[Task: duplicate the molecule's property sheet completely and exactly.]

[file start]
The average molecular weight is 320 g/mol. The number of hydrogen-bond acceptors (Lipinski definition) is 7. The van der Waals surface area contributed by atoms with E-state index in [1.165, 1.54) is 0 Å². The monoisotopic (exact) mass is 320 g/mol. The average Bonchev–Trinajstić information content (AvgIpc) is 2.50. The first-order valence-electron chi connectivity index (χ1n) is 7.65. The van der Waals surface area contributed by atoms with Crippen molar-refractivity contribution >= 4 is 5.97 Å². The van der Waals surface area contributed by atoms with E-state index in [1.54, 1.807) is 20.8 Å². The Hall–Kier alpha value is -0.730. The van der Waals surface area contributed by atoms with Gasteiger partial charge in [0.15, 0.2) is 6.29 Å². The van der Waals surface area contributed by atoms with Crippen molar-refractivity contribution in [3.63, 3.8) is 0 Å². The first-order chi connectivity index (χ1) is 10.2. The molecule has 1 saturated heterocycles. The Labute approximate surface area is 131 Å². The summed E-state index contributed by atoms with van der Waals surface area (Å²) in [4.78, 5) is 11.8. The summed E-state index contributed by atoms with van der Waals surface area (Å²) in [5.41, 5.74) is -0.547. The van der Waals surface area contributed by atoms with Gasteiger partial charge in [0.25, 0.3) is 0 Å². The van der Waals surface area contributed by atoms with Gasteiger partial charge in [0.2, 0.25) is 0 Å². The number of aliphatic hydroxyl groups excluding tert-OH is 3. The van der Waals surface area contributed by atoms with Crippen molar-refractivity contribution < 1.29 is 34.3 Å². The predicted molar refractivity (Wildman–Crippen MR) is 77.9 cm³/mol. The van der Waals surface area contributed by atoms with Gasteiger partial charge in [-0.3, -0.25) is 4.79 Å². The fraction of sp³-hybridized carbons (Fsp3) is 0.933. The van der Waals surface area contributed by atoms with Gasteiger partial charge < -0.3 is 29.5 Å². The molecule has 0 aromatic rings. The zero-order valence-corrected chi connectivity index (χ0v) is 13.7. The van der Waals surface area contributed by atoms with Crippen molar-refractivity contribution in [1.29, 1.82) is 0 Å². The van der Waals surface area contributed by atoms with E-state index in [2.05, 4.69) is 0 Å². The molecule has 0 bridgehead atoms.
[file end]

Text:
The average molecular weight is 320 g/mol. The number of hydrogen-bond acceptors (Lipinski definition) is 7. The van der Waals surface area contributed by atoms with E-state index in [1.165, 1.54) is 0 Å². The monoisotopic (exact) mass is 320 g/mol. The average Bonchev–Trinajstić information content (AvgIpc) is 2.50. The first-order valence-electron chi connectivity index (χ1n) is 7.65. The van der Waals surface area contributed by atoms with Crippen molar-refractivity contribution >= 4 is 5.97 Å². The van der Waals surface area contributed by atoms with E-state index in [1.54, 1.807) is 20.8 Å². The Hall–Kier alpha value is -0.730. The van der Waals surface area contributed by atoms with Gasteiger partial charge in [0.15, 0.2) is 6.29 Å². The van der Waals surface area contributed by atoms with Crippen molar-refractivity contribution in [3.63, 3.8) is 0 Å². The first-order chi connectivity index (χ1) is 10.2. The molecule has 1 saturated heterocycles. The Labute approximate surface area is 131 Å². The summed E-state index contributed by atoms with van der Waals surface area (Å²) in [4.78, 5) is 11.8. The summed E-state index contributed by atoms with van der Waals surface area (Å²) in [5.41, 5.74) is -0.547. The van der Waals surface area contributed by atoms with Gasteiger partial charge in [0.25, 0.3) is 0 Å². The van der Waals surface area contributed by atoms with Gasteiger partial charge in [0.2, 0.25) is 0 Å². The number of aliphatic hydroxyl groups excluding tert-OH is 3. The van der Waals surface area contributed by atoms with Crippen molar-refractivity contribution < 1.29 is 34.3 Å². The predicted molar refractivity (Wildman–Crippen MR) is 77.9 cm³/mol. The van der Waals surface area contributed by atoms with Gasteiger partial charge in [-0.3, -0.25) is 4.79 Å². The fraction of sp³-hybridized carbons (Fsp3) is 0.933. The van der Waals surface area contributed by atoms with Gasteiger partial charge < -0.3 is 29.5 Å². The molecule has 0 aromatic rings. The zero-order valence-corrected chi connectivity index (χ0v) is 13.7. The van der Waals surface area contributed by atoms with Crippen molar-refractivity contribution in [1.29, 1.82) is 0 Å². The van der Waals surface area contributed by atoms with E-state index in [2.05, 4.69) is 0 Å². The molecule has 0 bridgehead atoms.